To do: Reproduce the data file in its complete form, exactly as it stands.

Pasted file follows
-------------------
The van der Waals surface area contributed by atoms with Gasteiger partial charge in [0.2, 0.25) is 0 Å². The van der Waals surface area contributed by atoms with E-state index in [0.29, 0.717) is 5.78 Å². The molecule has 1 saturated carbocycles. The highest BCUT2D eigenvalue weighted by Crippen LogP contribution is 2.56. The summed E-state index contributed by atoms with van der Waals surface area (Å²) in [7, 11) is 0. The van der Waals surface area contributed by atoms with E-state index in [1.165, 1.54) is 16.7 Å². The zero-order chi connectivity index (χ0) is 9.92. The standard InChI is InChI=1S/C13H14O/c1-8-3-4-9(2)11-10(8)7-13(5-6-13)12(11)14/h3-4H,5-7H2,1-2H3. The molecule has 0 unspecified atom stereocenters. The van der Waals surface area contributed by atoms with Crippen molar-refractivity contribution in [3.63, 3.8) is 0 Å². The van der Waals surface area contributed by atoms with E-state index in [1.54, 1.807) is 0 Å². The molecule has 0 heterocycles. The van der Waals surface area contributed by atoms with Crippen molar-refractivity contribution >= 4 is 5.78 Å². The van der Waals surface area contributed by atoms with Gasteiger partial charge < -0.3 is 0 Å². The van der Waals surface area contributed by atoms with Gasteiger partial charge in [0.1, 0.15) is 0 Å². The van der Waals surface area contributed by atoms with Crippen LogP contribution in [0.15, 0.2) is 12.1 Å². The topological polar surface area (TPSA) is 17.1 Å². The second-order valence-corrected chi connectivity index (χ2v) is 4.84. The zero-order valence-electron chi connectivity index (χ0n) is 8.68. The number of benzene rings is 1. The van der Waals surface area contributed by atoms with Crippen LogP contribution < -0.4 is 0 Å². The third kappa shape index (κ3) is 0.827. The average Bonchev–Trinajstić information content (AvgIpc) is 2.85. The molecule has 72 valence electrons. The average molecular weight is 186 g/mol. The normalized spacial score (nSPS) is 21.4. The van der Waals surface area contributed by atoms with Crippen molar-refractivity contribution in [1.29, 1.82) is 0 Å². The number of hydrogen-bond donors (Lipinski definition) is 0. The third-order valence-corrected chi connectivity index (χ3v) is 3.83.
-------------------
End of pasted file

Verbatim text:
The van der Waals surface area contributed by atoms with Gasteiger partial charge in [0.2, 0.25) is 0 Å². The van der Waals surface area contributed by atoms with E-state index in [0.29, 0.717) is 5.78 Å². The molecule has 1 saturated carbocycles. The highest BCUT2D eigenvalue weighted by Crippen LogP contribution is 2.56. The summed E-state index contributed by atoms with van der Waals surface area (Å²) in [7, 11) is 0. The van der Waals surface area contributed by atoms with E-state index in [1.165, 1.54) is 16.7 Å². The zero-order chi connectivity index (χ0) is 9.92. The standard InChI is InChI=1S/C13H14O/c1-8-3-4-9(2)11-10(8)7-13(5-6-13)12(11)14/h3-4H,5-7H2,1-2H3. The molecule has 0 unspecified atom stereocenters. The van der Waals surface area contributed by atoms with Crippen molar-refractivity contribution in [3.63, 3.8) is 0 Å². The van der Waals surface area contributed by atoms with E-state index in [1.54, 1.807) is 0 Å². The molecule has 0 heterocycles. The van der Waals surface area contributed by atoms with Crippen molar-refractivity contribution >= 4 is 5.78 Å². The van der Waals surface area contributed by atoms with Gasteiger partial charge < -0.3 is 0 Å². The van der Waals surface area contributed by atoms with Gasteiger partial charge in [0.1, 0.15) is 0 Å². The van der Waals surface area contributed by atoms with Crippen LogP contribution in [0.15, 0.2) is 12.1 Å². The topological polar surface area (TPSA) is 17.1 Å². The second-order valence-corrected chi connectivity index (χ2v) is 4.84. The zero-order valence-electron chi connectivity index (χ0n) is 8.68. The number of benzene rings is 1. The van der Waals surface area contributed by atoms with Crippen LogP contribution < -0.4 is 0 Å². The third kappa shape index (κ3) is 0.827. The average Bonchev–Trinajstić information content (AvgIpc) is 2.85. The molecule has 72 valence electrons. The average molecular weight is 186 g/mol. The normalized spacial score (nSPS) is 21.4. The van der Waals surface area contributed by atoms with Crippen molar-refractivity contribution in [1.29, 1.82) is 0 Å². The number of hydrogen-bond donors (Lipinski definition) is 0. The third-order valence-corrected chi connectivity index (χ3v) is 3.83.